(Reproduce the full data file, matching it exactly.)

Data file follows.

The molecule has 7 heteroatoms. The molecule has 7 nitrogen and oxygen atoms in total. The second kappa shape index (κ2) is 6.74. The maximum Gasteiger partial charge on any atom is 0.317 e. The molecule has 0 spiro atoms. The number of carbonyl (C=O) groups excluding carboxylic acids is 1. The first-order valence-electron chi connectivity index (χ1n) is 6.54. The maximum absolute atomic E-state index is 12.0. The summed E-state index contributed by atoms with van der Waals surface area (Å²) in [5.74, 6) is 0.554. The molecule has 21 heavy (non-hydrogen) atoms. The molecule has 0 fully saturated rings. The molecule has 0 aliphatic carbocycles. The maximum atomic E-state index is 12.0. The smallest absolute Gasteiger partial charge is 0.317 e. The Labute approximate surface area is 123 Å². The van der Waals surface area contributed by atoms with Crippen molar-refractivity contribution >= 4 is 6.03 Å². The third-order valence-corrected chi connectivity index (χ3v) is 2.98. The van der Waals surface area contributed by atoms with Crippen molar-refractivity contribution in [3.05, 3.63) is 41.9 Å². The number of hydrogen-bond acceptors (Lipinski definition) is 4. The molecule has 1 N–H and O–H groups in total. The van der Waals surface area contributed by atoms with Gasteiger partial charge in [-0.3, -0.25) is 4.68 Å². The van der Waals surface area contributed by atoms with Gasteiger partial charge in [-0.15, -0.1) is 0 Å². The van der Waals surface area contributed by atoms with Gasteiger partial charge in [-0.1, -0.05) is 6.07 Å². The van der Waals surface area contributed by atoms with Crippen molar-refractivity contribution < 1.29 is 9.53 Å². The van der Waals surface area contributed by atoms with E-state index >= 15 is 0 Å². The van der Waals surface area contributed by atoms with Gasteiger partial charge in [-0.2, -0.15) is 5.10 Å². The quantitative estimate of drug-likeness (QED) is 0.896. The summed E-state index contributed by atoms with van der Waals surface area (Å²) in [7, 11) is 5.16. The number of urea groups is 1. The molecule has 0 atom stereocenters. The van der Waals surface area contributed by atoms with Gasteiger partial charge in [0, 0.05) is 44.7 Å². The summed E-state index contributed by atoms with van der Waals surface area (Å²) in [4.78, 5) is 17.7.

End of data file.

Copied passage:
The molecule has 7 heteroatoms. The molecule has 7 nitrogen and oxygen atoms in total. The second kappa shape index (κ2) is 6.74. The maximum Gasteiger partial charge on any atom is 0.317 e. The molecule has 0 spiro atoms. The number of carbonyl (C=O) groups excluding carboxylic acids is 1. The first-order valence-electron chi connectivity index (χ1n) is 6.54. The maximum absolute atomic E-state index is 12.0. The summed E-state index contributed by atoms with van der Waals surface area (Å²) in [5.74, 6) is 0.554. The molecule has 21 heavy (non-hydrogen) atoms. The molecule has 0 fully saturated rings. The molecule has 0 aliphatic carbocycles. The maximum atomic E-state index is 12.0. The smallest absolute Gasteiger partial charge is 0.317 e. The Labute approximate surface area is 123 Å². The van der Waals surface area contributed by atoms with Crippen molar-refractivity contribution >= 4 is 6.03 Å². The third-order valence-corrected chi connectivity index (χ3v) is 2.98. The van der Waals surface area contributed by atoms with Crippen molar-refractivity contribution in [3.05, 3.63) is 41.9 Å². The number of hydrogen-bond acceptors (Lipinski definition) is 4. The molecule has 1 N–H and O–H groups in total. The van der Waals surface area contributed by atoms with Gasteiger partial charge in [-0.3, -0.25) is 4.68 Å². The van der Waals surface area contributed by atoms with Gasteiger partial charge in [-0.15, -0.1) is 0 Å². The van der Waals surface area contributed by atoms with Gasteiger partial charge in [-0.1, -0.05) is 6.07 Å². The van der Waals surface area contributed by atoms with Crippen molar-refractivity contribution < 1.29 is 9.53 Å². The van der Waals surface area contributed by atoms with E-state index >= 15 is 0 Å². The van der Waals surface area contributed by atoms with Gasteiger partial charge in [-0.2, -0.15) is 5.10 Å². The quantitative estimate of drug-likeness (QED) is 0.896. The summed E-state index contributed by atoms with van der Waals surface area (Å²) in [7, 11) is 5.16. The number of urea groups is 1. The molecule has 0 atom stereocenters. The van der Waals surface area contributed by atoms with Gasteiger partial charge in [0, 0.05) is 44.7 Å². The summed E-state index contributed by atoms with van der Waals surface area (Å²) in [4.78, 5) is 17.7.